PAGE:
Ratio Estimation


In Survey Sampling, we often use information on some auxiliary variable, to improve our estimator of the finite population parameter, by giving our estimator protection against selection of bad sample. One such estimator is the ratio estimator introduced as follows:

In practice, we are often interested to estimate the ratio of the type:

R= \frac{\bar{Y}}{\bar{X}} = \frac{\sum Y_i}{\sum X_i} 

For example, in different socio-economic survey, we may be interested in per-capita expenditure on food-items, infant mortality rate, literacy rate, etc. So, the estimation of R itself is of interest to us and beside that, we can get an improved estimate of Y ̄, as follows:


Population Size N
Population U=(U_1,U_2,\dots,U_N)
Study variable Y=(Y_1,Y_2,\dots,Y_N)
Auxilliary Variable X=(X_1,X_2,\dots,X_N)
Mean of Y(study variable) \bar{Y} = \frac{1}{N} \sum Y_\alpha
Mean of X( auxilliary variable) \bar{X} = \frac{1}{N} \sum X_\alpha
Sample size n
(drawn by SRSWOR from U)
Sample Mean of Y(study variable) \bar{y} = \frac{1}{n} \sum y_i
Sample Mean of X( auxilliary variable) \bar{x} = \frac{1}{n} \sum x_i

Since,  \bar{Y} = R \bar{X}  , where R is unknown but  \bar{X}  is known, we can take

\hat{\bar{Y}}_R = \hat{R} \bar{X} = \frac{\bar{y}}{\bar{x}} \bar{X}

as an estimate of  \bar{Y}  and this estimator is called the ratio estimator of  \bar{Y}  .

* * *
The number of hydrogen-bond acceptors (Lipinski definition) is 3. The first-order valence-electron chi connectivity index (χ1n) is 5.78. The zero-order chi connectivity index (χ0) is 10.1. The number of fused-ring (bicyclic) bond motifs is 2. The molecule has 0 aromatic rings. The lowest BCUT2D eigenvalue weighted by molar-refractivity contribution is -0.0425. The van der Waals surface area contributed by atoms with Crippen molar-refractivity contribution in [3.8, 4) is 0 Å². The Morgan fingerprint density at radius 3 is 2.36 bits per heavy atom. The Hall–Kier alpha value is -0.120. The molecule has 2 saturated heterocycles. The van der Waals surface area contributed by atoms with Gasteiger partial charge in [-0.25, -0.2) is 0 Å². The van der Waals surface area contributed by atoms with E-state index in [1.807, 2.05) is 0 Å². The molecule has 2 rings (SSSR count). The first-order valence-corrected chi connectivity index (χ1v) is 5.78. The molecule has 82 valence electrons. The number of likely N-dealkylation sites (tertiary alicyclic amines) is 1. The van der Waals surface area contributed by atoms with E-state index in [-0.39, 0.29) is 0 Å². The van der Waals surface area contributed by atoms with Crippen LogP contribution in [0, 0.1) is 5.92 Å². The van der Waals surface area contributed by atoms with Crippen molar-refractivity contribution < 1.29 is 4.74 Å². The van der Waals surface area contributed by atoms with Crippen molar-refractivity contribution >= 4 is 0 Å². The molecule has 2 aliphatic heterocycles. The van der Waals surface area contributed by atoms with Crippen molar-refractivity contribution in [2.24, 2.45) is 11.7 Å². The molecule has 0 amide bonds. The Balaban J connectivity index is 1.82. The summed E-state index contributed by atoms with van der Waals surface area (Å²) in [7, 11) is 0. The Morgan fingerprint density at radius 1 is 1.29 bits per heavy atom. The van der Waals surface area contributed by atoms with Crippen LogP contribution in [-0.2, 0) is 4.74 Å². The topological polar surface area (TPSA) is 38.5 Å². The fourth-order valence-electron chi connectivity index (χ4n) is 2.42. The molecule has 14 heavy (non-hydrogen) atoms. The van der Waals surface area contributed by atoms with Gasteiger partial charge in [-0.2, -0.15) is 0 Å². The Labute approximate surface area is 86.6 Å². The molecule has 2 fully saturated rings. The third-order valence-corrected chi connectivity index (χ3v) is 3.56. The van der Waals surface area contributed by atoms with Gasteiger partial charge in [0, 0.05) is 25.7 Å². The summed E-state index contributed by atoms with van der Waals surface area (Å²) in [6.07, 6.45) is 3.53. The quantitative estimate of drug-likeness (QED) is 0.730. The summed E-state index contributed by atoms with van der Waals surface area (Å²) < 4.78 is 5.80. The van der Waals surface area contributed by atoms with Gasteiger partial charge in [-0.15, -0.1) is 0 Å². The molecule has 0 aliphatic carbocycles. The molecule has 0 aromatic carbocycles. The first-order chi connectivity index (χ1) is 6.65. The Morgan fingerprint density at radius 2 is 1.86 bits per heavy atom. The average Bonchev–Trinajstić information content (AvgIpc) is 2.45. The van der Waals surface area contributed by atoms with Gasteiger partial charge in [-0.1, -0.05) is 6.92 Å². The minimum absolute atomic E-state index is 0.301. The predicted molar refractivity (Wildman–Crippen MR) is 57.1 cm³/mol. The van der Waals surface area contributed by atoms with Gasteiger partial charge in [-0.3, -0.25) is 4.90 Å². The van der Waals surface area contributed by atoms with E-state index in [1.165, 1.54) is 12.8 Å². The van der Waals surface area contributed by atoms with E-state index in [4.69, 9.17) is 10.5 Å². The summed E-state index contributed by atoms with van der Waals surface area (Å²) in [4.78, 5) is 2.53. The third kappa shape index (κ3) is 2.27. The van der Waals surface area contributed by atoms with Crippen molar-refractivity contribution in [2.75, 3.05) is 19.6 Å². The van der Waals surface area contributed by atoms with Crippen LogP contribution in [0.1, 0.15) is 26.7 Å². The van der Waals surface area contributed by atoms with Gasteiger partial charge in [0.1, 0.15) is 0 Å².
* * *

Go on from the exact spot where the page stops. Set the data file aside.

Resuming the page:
\hat{\bar{Y}_R} is not an unbiased estimator of \hat{\bar{Y}} and its approximate bias is given by:

B(\hat{\bar{Y_R}}) = \frac{1}{\bar{X}} \frac{1-f}{n} \left( RS_X^2 - S_{XY} \right) 

;where \quad S_X^2= \frac{1}{N-1} \sum_{i=1}^{N} \left( X_i - \bar{X} \right)^2 , \\
\quad \quad  S_{XY}= \frac{1}{N-1} \sum_{i=1}^{N} \left( X_i - \bar{X} \right) \left(Y_i - \bar{Y} \right)


\frac{\left| B( \hat{\bar{Y}}_R) \right|}{ \sigma_{\hat{\bar{Y}}_R}} \leq \left| C.V.(\bar{x}) \right|


Mean square error of \hat{\bar{Y}_R} is given by:

MSE(\hat{\bar{Y}}_R) = \frac{1-f}{n} \left[ S_Y^2 + R^2 S_X^2 - 2 R S_{XY}   \right]


In SRSWOR, for large n, an approximation of the variance of \hat{\bar{Y}_R} is given by:

V(\hat{\bar{Y}}_R) = \frac{1-f}{n}  \frac{1}{N-1} \sum_{i=1}^{N} U_i^2 \\
\textit{; where} \quad U_i= Y_i-RX_i, \forall i=1(1)N 

Linear Algebra

Definition 1 (Vector Space). A vector space over a field F is a quadruple (V, +, ., F )) satisfying the following axioms for all α, β ∈ F and x, y, z ∈ V :
1. (V, +) is a commutative group, that is,
(a) ’+’ is map from V x V to V. [Closure]
(b) (x + y) + z = x + (y + z). [Associative]
(c) there exists an element 0 of V such that x + 0 = 0 + x = x. [Existence of 0]
(d) for each x in V there exists an element −x in V such that x + (−x) = (−x) + x = 0.
[Existence of Negative]
(e) x + y = y + x. [Commutative]
2. ’.’ is a map from F xV to V. [Closure wrt . ]
3. α.(β.x) = (α.β).x.
4. 1.x=x
5. (α + β).x = (α.x) + (β.x). [Distributivity]
6. α.(x + y) = (α.x) + (α.y). [Distributivity]
Remark 1. The elements of V are called vectors and the elements of F are called scalars. F is called the base field or ground field of the vector space. ’0’ in axiom 1(c) is called the null vector or the zero vector. It is to noted that, the bold faced Roman letters are treated as vectors whereas the lower case Greek letters are treated as scalars throughout the course.